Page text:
White Castle mayor eyes economic revival

Staff Report

White Castle Mayor John Morris often hears stories about the days when his town bustled with businesses – and he wants to recoup some elements of those glory days.

White Castle Mayor John Morris

He realizes the times of changed, but Morris said he is up for the challenge of bringing new business to the city.

“I know we may not be able to bring it back to what it was years ago, but there’s no reason we shouldn’t try to bring more business here,” he said. “It would be a big help for the residents and town, as a whole,”

The town serves as home to Cora-

Texas, one of the largest sugarcane refineries in America and one of only 11 remaining in Louisiana. It remains a catalyst to the town and parish economy.

The refinery has stood the test of time and has remained prominent when others have ceased operation.

In an era when agriculture dominated the state economy and most families were relegated to one vehicle, White Castle had a thriving business district.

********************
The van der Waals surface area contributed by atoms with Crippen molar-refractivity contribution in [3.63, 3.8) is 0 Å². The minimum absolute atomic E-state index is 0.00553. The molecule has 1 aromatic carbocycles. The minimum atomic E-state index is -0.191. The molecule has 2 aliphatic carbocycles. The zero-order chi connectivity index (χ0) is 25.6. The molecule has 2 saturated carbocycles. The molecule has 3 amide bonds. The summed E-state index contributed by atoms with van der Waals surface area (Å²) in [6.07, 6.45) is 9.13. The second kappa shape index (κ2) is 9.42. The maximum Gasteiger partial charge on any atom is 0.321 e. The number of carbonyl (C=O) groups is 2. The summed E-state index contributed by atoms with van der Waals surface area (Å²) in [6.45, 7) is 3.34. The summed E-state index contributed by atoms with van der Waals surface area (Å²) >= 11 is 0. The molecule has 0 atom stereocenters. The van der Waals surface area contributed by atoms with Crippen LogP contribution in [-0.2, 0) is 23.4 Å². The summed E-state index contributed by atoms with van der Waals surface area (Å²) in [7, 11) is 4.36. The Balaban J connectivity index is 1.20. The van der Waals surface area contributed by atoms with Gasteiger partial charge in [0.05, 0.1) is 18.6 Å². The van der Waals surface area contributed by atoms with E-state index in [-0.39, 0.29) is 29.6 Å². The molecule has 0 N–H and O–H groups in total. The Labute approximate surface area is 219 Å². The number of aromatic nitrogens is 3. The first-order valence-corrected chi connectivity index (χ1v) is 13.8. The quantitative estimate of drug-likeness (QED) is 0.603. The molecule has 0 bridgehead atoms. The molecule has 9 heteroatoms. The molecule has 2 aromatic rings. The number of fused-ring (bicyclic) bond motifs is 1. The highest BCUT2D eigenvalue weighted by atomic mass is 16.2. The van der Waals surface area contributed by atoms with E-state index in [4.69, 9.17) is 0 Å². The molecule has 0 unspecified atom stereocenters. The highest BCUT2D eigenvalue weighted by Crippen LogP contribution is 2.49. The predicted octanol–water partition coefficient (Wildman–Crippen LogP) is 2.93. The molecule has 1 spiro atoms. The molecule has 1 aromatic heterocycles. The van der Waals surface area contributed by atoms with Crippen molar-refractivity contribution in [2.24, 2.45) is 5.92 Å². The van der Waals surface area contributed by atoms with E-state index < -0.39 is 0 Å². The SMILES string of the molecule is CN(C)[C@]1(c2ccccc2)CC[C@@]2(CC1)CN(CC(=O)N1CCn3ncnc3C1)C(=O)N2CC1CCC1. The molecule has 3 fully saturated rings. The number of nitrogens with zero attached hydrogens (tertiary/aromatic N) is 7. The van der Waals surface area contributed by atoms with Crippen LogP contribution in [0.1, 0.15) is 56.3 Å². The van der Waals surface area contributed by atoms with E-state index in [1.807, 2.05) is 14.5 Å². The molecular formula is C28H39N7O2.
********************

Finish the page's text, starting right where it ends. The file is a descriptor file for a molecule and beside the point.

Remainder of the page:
It looked like classic small-town America. Five-and-dime stores, cafes, three drugstores, soda fountains, neighborhood grocery stores and clothing stores dotted the local landscape.

The town had several full-service gas stations stations, three car dealerships and even a movie theater, which operated until 1959.

As the agriculture industry moved toward large industries rather than family operations, the businesses closed, and the younger generations moved elsewhere in seek of different opportunities. Some of the buildings still stand, others have been demolished, and few – such as the movie theater, in 1988 – went down in flames.

Not all buildings have been led to remain dormant or crumble.

The building that occupied Shaheen’s Department Store, which operated into the 1980s, now serves as the Town Hall. Down the street, the town managed to restore the old White Castle High School gymnasium – built in the 1930s under the Works Project Administration during the Great Depression – now serves as the town’s community center, which hosts local functions and youth activities.

The rise of “big box” stores has made it tougher for some small towns to persevere. White Castle is sandwiched between Plaquemine and Donaldsonville, which makes it tougher to attract larger business.

But it does not mean White Castle cannot set its sights on economic development, Morris said.

He hopes the town can attract new businesses and, in the process, keep more residents from moving elsewhere.

“I believe in this community and I believe there’s a lot of hope for the future,” Morris said. “It’s just a matter of doing what we can to make it happen.”